The Dilapidated White Building At One Of Deep Ellum’s Busiest Intersections May Be An Eyesore Now, But It Was Once A Cultural And Business Hub For Black Professionals In Dallas.
At the corner of Elm Street and Good-Latimer Expressway stands a blocky, deteriorating building crusted with white paint. It has leaky awning, boarded windows and is girdled in a chain link fence. It is emblazoned with the name “Union Bankers Building,” but that is only one recent incarnation.
The building was originally named The Grand Lodge of the Colored Knights of Pythias Building. Once a defining feature of the Deep Ellum skyline, it housed the fraternal order The Knights of Pythias — think of fraternal societies like the Freemasons or the International Order of Oddfellows. It was the golden age for secret lodges and social orders like this, and early on it prospered.
The Pythian Temple was designed by William Sidney Pittman, Dallas’ first African-American architect and son-in-law of Booker T. Washington and built in 1916 for the fraternal order The Knights of Pythias.
It dominated the black side of Dallas’ segregated social scene, serving as a meeting place, place of business and cultural nexus for the community and is one of the few remaining pieces of non-religious architecture designed by a black architect.
The Knights maintained offices in the building, operated a life insurance company and covered the funeral expenses of those who could not otherwise afford them.
It is the first commercial building in Dallas built by and for African American professionals. It housed a lot of other firsts itself. Benjamin R. Bluitt, the first black surgeon in Texas had offices there as well as Marcellus Cooper, the first black dentist in Texas.
The Great Depression sundered the institution, however, since The Pythians relied on many small life insurance contract payments that customers were unable to pay due to unemployment caused by the financial crisis. They also had trouble keeping offices leased. In 1927 they had 19 tenants, a decade later they would have only eight.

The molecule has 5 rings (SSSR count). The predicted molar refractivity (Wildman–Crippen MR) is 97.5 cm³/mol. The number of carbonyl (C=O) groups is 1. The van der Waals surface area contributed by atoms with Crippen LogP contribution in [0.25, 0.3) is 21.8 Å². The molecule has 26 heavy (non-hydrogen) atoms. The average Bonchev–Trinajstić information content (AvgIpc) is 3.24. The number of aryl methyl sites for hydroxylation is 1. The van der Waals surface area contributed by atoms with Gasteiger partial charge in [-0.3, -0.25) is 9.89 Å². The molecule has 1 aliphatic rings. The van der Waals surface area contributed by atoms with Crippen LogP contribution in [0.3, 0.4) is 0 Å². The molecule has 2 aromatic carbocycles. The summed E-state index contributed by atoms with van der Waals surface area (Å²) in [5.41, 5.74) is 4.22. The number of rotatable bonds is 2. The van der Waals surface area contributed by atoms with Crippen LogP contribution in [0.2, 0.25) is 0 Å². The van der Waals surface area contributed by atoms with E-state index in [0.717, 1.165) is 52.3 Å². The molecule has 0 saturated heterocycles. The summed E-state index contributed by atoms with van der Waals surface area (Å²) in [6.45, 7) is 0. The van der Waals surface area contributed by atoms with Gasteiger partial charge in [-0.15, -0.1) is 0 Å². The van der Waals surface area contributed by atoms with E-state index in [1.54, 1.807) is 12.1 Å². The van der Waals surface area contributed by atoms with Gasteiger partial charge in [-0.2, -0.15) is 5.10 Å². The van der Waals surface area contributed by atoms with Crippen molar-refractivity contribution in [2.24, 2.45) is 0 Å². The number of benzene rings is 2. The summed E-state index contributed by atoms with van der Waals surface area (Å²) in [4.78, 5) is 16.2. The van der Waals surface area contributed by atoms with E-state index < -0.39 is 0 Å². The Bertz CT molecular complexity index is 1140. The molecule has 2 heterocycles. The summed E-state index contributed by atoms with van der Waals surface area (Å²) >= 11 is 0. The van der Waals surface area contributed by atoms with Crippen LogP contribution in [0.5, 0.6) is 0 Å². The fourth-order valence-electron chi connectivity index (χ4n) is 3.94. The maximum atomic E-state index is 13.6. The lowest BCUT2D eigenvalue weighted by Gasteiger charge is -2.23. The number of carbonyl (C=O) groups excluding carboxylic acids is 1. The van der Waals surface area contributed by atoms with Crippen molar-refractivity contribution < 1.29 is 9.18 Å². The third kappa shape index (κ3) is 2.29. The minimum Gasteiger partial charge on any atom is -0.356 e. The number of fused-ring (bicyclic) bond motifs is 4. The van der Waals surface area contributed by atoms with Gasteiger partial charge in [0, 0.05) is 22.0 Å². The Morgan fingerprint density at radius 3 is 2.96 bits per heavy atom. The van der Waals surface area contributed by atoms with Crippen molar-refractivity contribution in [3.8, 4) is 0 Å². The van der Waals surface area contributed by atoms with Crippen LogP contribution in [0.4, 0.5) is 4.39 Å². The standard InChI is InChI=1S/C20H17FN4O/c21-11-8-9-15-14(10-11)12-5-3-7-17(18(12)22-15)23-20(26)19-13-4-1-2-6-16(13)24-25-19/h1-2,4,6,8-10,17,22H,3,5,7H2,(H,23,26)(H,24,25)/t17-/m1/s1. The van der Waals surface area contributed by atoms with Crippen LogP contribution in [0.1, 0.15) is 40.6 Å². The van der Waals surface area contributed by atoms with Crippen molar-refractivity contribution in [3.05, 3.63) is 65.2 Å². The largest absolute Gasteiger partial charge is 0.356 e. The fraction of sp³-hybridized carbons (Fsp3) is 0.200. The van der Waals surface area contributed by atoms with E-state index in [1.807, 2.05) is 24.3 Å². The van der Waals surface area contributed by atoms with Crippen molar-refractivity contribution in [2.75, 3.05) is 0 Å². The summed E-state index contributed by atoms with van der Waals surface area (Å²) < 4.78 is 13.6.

The lodge fell out of Pythian control not long after and would go on to change hands several times in the ensuing years, ultimately ending up in the hands of the Union Bankers Insurance Company in 1959. It was named a landmark despite the objections of Union Bankers in 1989. They moved out in the mid-90s and the building remained vacant until today.
Though it is now moldering and decrepit, it now faces renewal as Westdale, KDC, StreetLights Residential and Vine Street Ventures are deep in the trenches constructing the Epic, a high-rise mixed-use complex that will surround the once great Pythian Temple.
The developers will restore the Pythian Temple’s original red brick beaux-arts style and will incorporate it as a main entrance of the Epic, including using it as a kitchen and events space.
“The Epic will complement Deep Ellum and provide state-of-the-art office space, residential and hospitality to the neighborhood, further contributing to Deep Ellum’s resurgence and sustainability as Dallas’ most unique urban neighborhood,” Westdale CEO Joe Beard said in a statement.
KDC is developing the 250,000-square-foot office tower, which will sport a rooftop café and fitness center. The residential building will stand at a towering 20 stories, making it the second tallest building in Deep Ellum. Retail space will take up the ground level of the building.
“The Epic residential tower is inspired by the classic architecture of Main Street and the industrial buildings in Deep Ellum,” said Doug Chesnut, CEO of StreetLights Residential. “The building will have two personalities, with the Elm Street façade reflecting an early industrial aesthetic and the inner façade that we call ‘the music,’ reflecting the musical and artistic energy of the district.”
The office tower, Pythias Hotel and the residential tower are slated for completion in late 2019.
Cover image by Alex Copeland. Video edited by Obed Manuel.